Romance Australia: Love in Australian Literature of Exploration


Using three Australian novels of exploration as examples, I should like to suggest that the romance of exploration is invariably the romance of love but that there is an attempt in these novels to keep this fact a secret. What one finds in Ernestine Hill's 1941 romance, My Love Must Wait: The Story of Matthew Flinders, Keneally's Antarctic novel, The Survivor, and Voss, is a sexual sub-text which erupts in the most interesting ways. It is a sexual sub-text which makes itself felt in various forms of deviance. Furthermore, deviance is the norm in Australian stories (where it is not in the story by Camus) for the simple reason that Australian explorers are men. The gender reversal in 'The Adulterous Woman'--where the 'explorer' is female--de-problematizes or 'naturalizes' this 'love-affair with place' and, by contrast, casts some light on obscurer aspects of the Australian explorer story where the same love-affair is nothing if not unnatural.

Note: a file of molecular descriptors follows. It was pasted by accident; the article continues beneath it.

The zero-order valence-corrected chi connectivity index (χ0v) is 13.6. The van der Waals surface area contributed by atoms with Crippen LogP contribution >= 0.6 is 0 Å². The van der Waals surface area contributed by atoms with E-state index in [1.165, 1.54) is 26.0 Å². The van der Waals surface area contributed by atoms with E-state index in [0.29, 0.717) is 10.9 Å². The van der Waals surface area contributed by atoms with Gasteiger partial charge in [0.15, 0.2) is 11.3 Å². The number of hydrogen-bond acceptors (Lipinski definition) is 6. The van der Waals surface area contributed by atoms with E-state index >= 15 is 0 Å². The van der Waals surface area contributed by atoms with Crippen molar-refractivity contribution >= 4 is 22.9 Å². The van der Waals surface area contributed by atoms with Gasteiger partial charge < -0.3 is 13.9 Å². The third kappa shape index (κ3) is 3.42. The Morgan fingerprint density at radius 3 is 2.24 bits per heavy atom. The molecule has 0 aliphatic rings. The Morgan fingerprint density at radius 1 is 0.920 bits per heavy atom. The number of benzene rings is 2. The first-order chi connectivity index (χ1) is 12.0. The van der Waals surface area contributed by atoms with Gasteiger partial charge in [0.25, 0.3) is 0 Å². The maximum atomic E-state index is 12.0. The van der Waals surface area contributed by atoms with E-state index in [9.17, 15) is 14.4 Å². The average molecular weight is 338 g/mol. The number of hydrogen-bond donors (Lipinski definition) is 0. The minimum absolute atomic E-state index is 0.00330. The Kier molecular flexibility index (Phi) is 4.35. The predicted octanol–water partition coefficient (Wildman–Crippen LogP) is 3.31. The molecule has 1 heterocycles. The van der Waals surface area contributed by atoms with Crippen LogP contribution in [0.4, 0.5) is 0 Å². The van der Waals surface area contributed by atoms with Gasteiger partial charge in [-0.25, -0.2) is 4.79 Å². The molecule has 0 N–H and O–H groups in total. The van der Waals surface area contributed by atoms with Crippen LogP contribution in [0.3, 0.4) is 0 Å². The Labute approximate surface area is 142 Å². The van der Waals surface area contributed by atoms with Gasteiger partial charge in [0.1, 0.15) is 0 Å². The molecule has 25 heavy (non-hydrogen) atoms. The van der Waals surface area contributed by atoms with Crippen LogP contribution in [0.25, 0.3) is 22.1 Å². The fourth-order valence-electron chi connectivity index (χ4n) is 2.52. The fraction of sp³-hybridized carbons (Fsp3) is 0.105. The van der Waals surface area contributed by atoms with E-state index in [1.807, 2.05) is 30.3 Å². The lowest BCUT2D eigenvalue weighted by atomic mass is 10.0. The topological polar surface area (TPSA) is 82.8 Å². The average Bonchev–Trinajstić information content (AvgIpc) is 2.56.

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Published 1 October 1987 in Volume 13 No. 2. Subjects: Australian literature - Comparisons with overseas literature, Exploration & explorers - Polar, Exploration & explorers of Australia (Land), Landscape & identity, Male / female relationships, Romance, Romantic literature, Romantic love, Sexual life & gender relations, Tom Keneally, Patrick White.

Cite as: Thompson, Christina. ‘Romance Australia: Love in Australian Literature of Exploration.’ Australian Literary Studies, vol. 13, no. 2, 1987, doi: 10.20314/als.284278ff1f.